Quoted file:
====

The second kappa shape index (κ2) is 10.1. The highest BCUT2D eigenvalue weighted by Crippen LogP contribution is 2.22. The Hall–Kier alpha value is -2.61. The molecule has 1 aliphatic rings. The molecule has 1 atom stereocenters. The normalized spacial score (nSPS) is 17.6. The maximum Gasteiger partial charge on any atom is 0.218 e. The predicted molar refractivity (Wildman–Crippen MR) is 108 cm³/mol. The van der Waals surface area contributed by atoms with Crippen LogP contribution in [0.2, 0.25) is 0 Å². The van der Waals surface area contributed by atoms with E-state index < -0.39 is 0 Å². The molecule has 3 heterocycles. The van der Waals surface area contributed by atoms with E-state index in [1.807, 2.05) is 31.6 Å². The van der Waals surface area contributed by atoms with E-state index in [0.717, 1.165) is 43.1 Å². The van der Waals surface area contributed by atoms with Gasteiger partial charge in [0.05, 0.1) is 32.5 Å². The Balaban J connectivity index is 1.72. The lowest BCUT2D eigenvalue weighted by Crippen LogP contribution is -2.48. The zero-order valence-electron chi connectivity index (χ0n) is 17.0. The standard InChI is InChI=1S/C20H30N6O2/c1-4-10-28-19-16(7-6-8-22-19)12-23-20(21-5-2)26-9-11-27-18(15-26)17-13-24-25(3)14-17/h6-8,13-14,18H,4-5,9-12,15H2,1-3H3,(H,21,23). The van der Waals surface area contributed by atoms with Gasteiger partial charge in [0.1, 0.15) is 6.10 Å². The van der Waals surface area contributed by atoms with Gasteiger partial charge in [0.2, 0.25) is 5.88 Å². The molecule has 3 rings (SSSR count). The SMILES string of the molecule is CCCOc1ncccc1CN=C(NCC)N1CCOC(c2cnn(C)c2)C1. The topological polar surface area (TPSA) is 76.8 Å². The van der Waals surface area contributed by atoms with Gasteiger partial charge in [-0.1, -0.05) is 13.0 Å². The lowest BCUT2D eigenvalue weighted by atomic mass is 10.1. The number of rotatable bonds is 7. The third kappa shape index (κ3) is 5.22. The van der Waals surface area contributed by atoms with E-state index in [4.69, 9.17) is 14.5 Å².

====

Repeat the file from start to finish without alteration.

The second kappa shape index (κ2) is 10.1. The highest BCUT2D eigenvalue weighted by Crippen LogP contribution is 2.22. The Hall–Kier alpha value is -2.61. The molecule has 1 aliphatic rings. The molecule has 1 atom stereocenters. The normalized spacial score (nSPS) is 17.6. The maximum Gasteiger partial charge on any atom is 0.218 e. The predicted molar refractivity (Wildman–Crippen MR) is 108 cm³/mol. The van der Waals surface area contributed by atoms with Crippen LogP contribution in [0.2, 0.25) is 0 Å². The van der Waals surface area contributed by atoms with E-state index < -0.39 is 0 Å². The molecule has 3 heterocycles. The van der Waals surface area contributed by atoms with E-state index in [1.807, 2.05) is 31.6 Å². The van der Waals surface area contributed by atoms with E-state index in [0.717, 1.165) is 43.1 Å². The van der Waals surface area contributed by atoms with Gasteiger partial charge in [0.05, 0.1) is 32.5 Å². The Balaban J connectivity index is 1.72. The lowest BCUT2D eigenvalue weighted by Crippen LogP contribution is -2.48. The zero-order valence-electron chi connectivity index (χ0n) is 17.0. The standard InChI is InChI=1S/C20H30N6O2/c1-4-10-28-19-16(7-6-8-22-19)12-23-20(21-5-2)26-9-11-27-18(15-26)17-13-24-25(3)14-17/h6-8,13-14,18H,4-5,9-12,15H2,1-3H3,(H,21,23). The van der Waals surface area contributed by atoms with Gasteiger partial charge in [0.1, 0.15) is 6.10 Å². The van der Waals surface area contributed by atoms with Gasteiger partial charge in [0.2, 0.25) is 5.88 Å². The molecule has 3 rings (SSSR count). The SMILES string of the molecule is CCCOc1ncccc1CN=C(NCC)N1CCOC(c2cnn(C)c2)C1. The topological polar surface area (TPSA) is 76.8 Å². The van der Waals surface area contributed by atoms with Gasteiger partial charge in [-0.1, -0.05) is 13.0 Å². The lowest BCUT2D eigenvalue weighted by atomic mass is 10.1. The number of rotatable bonds is 7. The third kappa shape index (κ3) is 5.22. The van der Waals surface area contributed by atoms with E-state index in [4.69, 9.17) is 14.5 Å².